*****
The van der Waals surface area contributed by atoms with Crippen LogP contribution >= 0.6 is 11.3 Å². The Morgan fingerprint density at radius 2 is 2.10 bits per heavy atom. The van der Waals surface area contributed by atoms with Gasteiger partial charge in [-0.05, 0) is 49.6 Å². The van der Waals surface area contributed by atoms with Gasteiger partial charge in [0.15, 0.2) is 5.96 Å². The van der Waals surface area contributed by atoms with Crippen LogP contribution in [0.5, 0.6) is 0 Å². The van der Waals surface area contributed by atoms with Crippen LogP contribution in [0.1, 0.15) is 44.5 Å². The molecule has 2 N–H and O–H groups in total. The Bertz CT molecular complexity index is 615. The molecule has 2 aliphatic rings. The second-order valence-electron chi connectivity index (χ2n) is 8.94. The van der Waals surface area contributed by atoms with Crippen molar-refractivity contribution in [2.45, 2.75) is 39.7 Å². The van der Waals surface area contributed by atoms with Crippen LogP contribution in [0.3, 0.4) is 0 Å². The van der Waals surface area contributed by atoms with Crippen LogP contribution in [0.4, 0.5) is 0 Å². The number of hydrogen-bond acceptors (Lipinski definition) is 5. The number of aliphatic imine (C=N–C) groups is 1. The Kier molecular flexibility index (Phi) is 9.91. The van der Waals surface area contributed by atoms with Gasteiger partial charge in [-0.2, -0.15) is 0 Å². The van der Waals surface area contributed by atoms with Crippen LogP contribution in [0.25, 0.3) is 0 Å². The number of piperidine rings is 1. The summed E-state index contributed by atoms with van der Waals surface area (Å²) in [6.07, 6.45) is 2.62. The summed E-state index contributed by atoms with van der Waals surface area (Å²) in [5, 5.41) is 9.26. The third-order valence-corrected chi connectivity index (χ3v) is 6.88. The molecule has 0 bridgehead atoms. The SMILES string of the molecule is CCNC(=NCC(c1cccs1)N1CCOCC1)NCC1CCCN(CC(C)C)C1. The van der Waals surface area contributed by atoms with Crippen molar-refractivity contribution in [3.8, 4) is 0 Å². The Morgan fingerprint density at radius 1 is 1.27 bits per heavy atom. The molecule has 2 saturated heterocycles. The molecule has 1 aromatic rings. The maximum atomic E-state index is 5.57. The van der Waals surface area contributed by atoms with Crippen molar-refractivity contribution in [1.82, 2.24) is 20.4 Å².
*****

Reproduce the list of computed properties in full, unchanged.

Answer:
The van der Waals surface area contributed by atoms with Crippen LogP contribution >= 0.6 is 11.3 Å². The Morgan fingerprint density at radius 2 is 2.10 bits per heavy atom. The van der Waals surface area contributed by atoms with Gasteiger partial charge in [-0.05, 0) is 49.6 Å². The van der Waals surface area contributed by atoms with Gasteiger partial charge in [0.15, 0.2) is 5.96 Å². The van der Waals surface area contributed by atoms with Crippen LogP contribution in [0.5, 0.6) is 0 Å². The van der Waals surface area contributed by atoms with Crippen LogP contribution in [0.1, 0.15) is 44.5 Å². The molecule has 2 N–H and O–H groups in total. The Bertz CT molecular complexity index is 615. The molecule has 2 aliphatic rings. The second-order valence-electron chi connectivity index (χ2n) is 8.94. The van der Waals surface area contributed by atoms with Crippen molar-refractivity contribution in [2.45, 2.75) is 39.7 Å². The van der Waals surface area contributed by atoms with Crippen LogP contribution in [0.3, 0.4) is 0 Å². The van der Waals surface area contributed by atoms with Crippen LogP contribution in [0.4, 0.5) is 0 Å². The number of hydrogen-bond acceptors (Lipinski definition) is 5. The number of aliphatic imine (C=N–C) groups is 1. The Kier molecular flexibility index (Phi) is 9.91. The van der Waals surface area contributed by atoms with Gasteiger partial charge in [-0.2, -0.15) is 0 Å². The van der Waals surface area contributed by atoms with Crippen LogP contribution in [0.25, 0.3) is 0 Å². The number of piperidine rings is 1. The summed E-state index contributed by atoms with van der Waals surface area (Å²) in [6.07, 6.45) is 2.62. The summed E-state index contributed by atoms with van der Waals surface area (Å²) in [5, 5.41) is 9.26. The third-order valence-corrected chi connectivity index (χ3v) is 6.88. The molecule has 0 bridgehead atoms. The SMILES string of the molecule is CCNC(=NCC(c1cccs1)N1CCOCC1)NCC1CCCN(CC(C)C)C1. The van der Waals surface area contributed by atoms with Crippen molar-refractivity contribution in [3.8, 4) is 0 Å². The Morgan fingerprint density at radius 1 is 1.27 bits per heavy atom. The molecule has 2 saturated heterocycles. The molecule has 1 aromatic rings. The maximum atomic E-state index is 5.57. The van der Waals surface area contributed by atoms with Crippen molar-refractivity contribution in [1.82, 2.24) is 20.4 Å².